Inventory management begins with a clearly defined process, although technological solutions can be helpful. You may improve your inventory management by using this guide.
A company’s prosperity depends on effective inventory management, but many small firms don’t manage the products they sell well. Some businesses cannot satisfy customers’ expectations by providing enough available products because they have insufficient inventory. This frequently pushes clients away, sometimes permanently and occasionally to another business.
However, many companies take the opposite approach and overstock inventory “just in case.” Although you’ll always have the products your customers want, this tactic risks making your company lose money. In addition to using up precious cash flow, excess inventory is more expensive to store and track.
Between these two extremes is where effective inventory management lies. While achieving an effective management process needs more effort and planning, your earnings will benefit from your efforts.
Small businesses can choose from various inventory management software packages, and which is best for your company will depend on several criteria. For instance, you should consider your budget, your business’s nature, and the services you need, such as mobile apps and cloud backup.
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Here you’ll find the 10 essential tips to effectively manage your inventory for increased profitability and cash flow management.
Categorizing your inventory into priority groups can help you understand which items you need to order more frequently and which are essential to your business but may cost more and move more slowly. Experts typically suggest segregating your inventory into A, B, and C groups. Items in the A group are higher-ticket items that you need fewer of. Items in the C category are lower-cost items that turn over quickly. The B group is what’s in between items that are moderately priced and move out the door more slowly than C items but more quickly than A items.
Make sure to keep records of the product information for items in your inventory. This information should include SKUs, barcode data, suppliers, countries of origin, and lot numbers. You might also consider tracking the cost of each item over time, so you’re aware of factors that may change the price, like scarcity and seasonality.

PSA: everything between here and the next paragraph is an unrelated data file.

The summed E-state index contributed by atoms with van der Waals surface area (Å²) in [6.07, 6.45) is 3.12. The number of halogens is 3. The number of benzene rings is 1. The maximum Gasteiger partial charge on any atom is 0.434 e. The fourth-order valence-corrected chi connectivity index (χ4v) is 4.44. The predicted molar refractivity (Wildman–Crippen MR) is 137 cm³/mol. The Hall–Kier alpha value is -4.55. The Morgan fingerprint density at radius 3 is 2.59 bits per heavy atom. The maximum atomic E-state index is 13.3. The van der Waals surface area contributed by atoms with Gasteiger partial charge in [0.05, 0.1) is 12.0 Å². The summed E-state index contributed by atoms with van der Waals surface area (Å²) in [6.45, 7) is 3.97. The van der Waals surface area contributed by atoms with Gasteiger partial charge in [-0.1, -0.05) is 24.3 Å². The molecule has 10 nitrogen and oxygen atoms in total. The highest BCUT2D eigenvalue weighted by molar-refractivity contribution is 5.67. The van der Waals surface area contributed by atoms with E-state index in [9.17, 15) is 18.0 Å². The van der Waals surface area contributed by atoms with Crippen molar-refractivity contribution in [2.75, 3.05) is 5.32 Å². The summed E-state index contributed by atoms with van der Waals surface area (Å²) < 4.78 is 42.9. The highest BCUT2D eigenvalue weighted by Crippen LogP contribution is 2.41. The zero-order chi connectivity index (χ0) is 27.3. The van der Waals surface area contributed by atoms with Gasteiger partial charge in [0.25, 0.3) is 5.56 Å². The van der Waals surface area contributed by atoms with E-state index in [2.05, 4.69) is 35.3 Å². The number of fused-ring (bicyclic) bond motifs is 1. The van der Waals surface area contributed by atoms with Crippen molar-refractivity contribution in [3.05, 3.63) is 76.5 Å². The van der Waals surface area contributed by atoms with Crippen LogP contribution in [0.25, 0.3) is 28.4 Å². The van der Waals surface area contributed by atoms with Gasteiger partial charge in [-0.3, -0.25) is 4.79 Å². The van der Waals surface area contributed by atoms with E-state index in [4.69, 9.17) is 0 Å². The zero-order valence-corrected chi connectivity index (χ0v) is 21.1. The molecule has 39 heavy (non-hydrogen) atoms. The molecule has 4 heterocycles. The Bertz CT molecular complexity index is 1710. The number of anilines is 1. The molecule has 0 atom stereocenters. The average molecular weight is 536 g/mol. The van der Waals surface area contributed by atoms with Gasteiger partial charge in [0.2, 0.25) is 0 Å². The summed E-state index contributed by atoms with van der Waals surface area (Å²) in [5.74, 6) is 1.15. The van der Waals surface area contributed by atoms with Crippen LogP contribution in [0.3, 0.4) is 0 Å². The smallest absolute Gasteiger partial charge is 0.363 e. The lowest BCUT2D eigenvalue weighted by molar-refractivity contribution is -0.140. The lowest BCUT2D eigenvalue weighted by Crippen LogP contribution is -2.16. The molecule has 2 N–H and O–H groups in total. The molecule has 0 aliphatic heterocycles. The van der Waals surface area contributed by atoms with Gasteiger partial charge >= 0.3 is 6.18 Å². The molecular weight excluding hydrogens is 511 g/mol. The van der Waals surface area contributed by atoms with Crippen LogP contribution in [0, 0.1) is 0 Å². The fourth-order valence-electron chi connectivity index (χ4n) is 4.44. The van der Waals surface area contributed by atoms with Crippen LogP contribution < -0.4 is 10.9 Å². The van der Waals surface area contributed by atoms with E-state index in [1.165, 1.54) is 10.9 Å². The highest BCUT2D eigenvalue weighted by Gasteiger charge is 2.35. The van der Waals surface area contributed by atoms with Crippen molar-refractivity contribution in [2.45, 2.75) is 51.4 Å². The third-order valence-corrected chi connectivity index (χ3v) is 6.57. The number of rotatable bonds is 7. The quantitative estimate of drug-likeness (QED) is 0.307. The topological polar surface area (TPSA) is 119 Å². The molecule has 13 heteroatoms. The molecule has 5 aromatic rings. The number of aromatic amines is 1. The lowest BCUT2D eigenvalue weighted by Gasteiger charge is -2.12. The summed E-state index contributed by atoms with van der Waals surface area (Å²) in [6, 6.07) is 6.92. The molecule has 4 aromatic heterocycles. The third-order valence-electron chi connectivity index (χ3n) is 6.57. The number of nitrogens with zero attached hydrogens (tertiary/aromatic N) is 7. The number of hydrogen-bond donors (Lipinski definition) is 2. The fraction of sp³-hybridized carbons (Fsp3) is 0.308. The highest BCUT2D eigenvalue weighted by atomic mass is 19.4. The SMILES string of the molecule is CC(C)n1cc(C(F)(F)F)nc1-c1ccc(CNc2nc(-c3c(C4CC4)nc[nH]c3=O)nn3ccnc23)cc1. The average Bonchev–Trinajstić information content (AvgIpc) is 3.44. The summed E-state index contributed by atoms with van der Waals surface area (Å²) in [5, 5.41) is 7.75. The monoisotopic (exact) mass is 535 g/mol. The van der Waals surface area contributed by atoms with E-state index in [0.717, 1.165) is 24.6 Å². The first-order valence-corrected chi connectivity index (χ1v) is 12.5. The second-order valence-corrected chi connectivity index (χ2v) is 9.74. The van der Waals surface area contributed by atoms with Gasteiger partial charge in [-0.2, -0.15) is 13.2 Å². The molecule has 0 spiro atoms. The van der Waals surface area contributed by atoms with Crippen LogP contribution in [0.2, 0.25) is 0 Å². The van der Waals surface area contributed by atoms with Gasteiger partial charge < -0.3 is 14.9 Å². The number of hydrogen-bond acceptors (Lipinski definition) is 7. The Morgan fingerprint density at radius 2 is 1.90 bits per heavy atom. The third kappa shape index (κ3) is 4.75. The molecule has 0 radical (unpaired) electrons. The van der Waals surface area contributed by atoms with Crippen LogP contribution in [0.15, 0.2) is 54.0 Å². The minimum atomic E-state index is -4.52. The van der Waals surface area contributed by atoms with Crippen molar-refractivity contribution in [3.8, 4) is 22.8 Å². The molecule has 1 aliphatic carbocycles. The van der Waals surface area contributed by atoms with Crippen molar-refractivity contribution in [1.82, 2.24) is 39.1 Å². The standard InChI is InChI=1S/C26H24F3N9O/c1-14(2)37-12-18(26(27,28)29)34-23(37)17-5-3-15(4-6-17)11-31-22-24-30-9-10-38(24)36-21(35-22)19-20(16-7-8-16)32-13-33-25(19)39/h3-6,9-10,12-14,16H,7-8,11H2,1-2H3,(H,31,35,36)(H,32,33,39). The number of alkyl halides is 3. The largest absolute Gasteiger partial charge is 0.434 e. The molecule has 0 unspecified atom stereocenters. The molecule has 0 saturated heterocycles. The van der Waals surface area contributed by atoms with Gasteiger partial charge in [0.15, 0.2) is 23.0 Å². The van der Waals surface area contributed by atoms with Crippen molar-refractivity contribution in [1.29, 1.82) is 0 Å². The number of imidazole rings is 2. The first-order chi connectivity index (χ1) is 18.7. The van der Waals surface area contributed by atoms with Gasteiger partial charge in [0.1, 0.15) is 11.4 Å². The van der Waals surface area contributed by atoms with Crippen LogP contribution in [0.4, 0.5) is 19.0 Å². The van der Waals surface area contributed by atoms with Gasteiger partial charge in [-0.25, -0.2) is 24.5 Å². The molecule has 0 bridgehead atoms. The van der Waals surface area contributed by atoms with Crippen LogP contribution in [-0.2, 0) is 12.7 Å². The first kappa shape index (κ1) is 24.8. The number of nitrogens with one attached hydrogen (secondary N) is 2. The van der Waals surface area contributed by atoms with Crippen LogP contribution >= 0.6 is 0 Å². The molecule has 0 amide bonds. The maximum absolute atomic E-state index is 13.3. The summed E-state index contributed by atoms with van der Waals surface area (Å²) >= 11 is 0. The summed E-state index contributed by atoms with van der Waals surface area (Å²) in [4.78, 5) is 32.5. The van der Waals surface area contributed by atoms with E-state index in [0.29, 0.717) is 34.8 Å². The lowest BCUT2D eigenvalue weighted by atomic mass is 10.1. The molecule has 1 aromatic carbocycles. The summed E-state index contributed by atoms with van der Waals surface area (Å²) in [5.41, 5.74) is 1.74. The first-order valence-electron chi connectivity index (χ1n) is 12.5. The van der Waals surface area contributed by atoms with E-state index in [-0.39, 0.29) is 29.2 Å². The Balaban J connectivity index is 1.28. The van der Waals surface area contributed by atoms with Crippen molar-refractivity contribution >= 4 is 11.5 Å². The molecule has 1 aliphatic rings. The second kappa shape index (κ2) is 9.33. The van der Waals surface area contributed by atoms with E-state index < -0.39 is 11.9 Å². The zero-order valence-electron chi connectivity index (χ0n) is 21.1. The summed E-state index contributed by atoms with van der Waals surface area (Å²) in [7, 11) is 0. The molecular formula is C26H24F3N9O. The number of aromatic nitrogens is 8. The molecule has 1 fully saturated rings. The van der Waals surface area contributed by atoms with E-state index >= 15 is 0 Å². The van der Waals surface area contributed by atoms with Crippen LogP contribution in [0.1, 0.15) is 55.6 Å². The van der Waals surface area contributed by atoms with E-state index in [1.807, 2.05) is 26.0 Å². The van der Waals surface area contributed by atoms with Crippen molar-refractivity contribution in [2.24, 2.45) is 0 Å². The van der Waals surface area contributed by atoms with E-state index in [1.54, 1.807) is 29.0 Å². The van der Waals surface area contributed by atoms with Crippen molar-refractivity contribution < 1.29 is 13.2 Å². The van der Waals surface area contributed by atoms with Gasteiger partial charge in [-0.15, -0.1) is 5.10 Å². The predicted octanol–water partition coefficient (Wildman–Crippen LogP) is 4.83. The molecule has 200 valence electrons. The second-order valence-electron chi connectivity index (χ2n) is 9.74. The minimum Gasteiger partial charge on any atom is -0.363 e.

Some businesses do a comprehensive count once a year. Others do monthly, weekly, or even daily spot checks of their hottest items. Many do all of the above. Regardless of how often you do it, make it a point to physically count your inventory regularly to ensure it matches up with what you think you have.
An unreliable supplier can cause problems for your inventory. If you have a supplier that is habitually late with deliveries or frequently shorts an order, it’s time to take action. Discuss the issues with your supplier and find out what the problem is. Be prepared to switch partners or deal with uncertain stock levels and the possibility of running out of inventory.
Generally, 80% of your profits come from 20% of your stock. Prioritize inventory management of this 20% of items. It will help if youuunderstoodd the complete sales lifecycle of these items, including how many you sell in a week or a month, and closely monitor them. These items make you the most money; don’t fall short in managing them.
It may seem common sense to make sure incoming inventory is processed, but do you have a standard process that everyone follows, or does each employee receiving and processing incoming stock do it differently? Minor discrepancies in how a new store is taken in could leave you scratching your head at the end of the month or year, wondering why your numbers don’t align with your purchase orders. Please ensure all staff that receives stock does it the same way, and all boxes are verified, received and unpacked together, counted, and checked for accuracy.
Again, this seems like a no-brainer, but it goes beyond simply adding up sales at the end of the day. It would help if you understood, daily, what items you sold and how many and updated your inventory totals. But beyond that, you’ll need to analyze this data. Do you know when certain items sell faster or drop off? Is it seasonal? Is there a specific day of the week when you sell certain items? Do some things almost always sell together? Understanding your sales totals and the broader picture of how items sell is essential to keeping your inventory under control.
Some vendors offer to do inventory reorders for you. On the surface, this seems like a good thing – you save on staff and time by letting someone else manage the process for at least a few of your items. But remember that your vendors don’t have the same priorities you do. They are looking to move their items while you’re looking to stock the most profitable items for your business. Take the time to check inventory and order restocks of all your items yourself.
If you’re a small enough business, manually managing the first eight things on this list with spreadsheets and notebooks is doable. But as your business grows, you’ll spend more time on inventory than on your business or risk your stock getting out of control. Good inventory management software makes all these tasks easier. Before you choose a software solution, ensure you understand what you need, that it provides the analytics important to your business and that it’s easy to use.
Inventory management software isn’t the only technology that can help you manage stock. Things like mobile scanners and POS systems can help you stay on track. When investing in technology, prioritize strategies that work together. A POS system that can’t communicate with your inventory management software isn’t the world’s end. Still, it might cost you extra time to transfer the data from one system to another, making it easy to end up with inaccurate inventory counts.